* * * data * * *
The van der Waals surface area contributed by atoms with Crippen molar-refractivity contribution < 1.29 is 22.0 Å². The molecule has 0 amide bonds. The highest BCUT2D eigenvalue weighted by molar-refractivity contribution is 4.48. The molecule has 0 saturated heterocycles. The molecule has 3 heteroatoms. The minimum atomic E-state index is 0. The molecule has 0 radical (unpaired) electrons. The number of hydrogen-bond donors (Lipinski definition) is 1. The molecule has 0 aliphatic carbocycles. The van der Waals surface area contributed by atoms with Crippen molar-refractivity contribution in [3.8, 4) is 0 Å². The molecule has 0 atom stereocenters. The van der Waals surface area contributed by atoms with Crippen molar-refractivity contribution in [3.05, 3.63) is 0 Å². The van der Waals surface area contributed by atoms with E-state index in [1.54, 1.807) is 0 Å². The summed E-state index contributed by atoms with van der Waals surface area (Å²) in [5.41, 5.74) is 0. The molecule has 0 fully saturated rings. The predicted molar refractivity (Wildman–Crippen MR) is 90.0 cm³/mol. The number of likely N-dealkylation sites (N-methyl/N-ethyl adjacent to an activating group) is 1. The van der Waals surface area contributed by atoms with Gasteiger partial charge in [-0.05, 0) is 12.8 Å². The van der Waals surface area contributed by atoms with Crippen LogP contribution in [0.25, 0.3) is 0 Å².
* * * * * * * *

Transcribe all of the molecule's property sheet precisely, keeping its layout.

The van der Waals surface area contributed by atoms with Crippen molar-refractivity contribution < 1.29 is 22.0 Å². The molecule has 0 amide bonds. The highest BCUT2D eigenvalue weighted by molar-refractivity contribution is 4.48. The molecule has 0 saturated heterocycles. The molecule has 3 heteroatoms. The minimum atomic E-state index is 0. The molecule has 0 radical (unpaired) electrons. The number of hydrogen-bond donors (Lipinski definition) is 1. The molecule has 0 aliphatic carbocycles. The van der Waals surface area contributed by atoms with Crippen molar-refractivity contribution in [3.8, 4) is 0 Å². The molecule has 0 atom stereocenters. The van der Waals surface area contributed by atoms with Crippen molar-refractivity contribution in [3.05, 3.63) is 0 Å². The van der Waals surface area contributed by atoms with E-state index in [1.54, 1.807) is 0 Å². The summed E-state index contributed by atoms with van der Waals surface area (Å²) in [5.41, 5.74) is 0. The molecule has 0 fully saturated rings. The predicted molar refractivity (Wildman–Crippen MR) is 90.0 cm³/mol. The number of likely N-dealkylation sites (N-methyl/N-ethyl adjacent to an activating group) is 1. The van der Waals surface area contributed by atoms with Gasteiger partial charge in [-0.05, 0) is 12.8 Å². The van der Waals surface area contributed by atoms with Crippen LogP contribution in [0.25, 0.3) is 0 Å².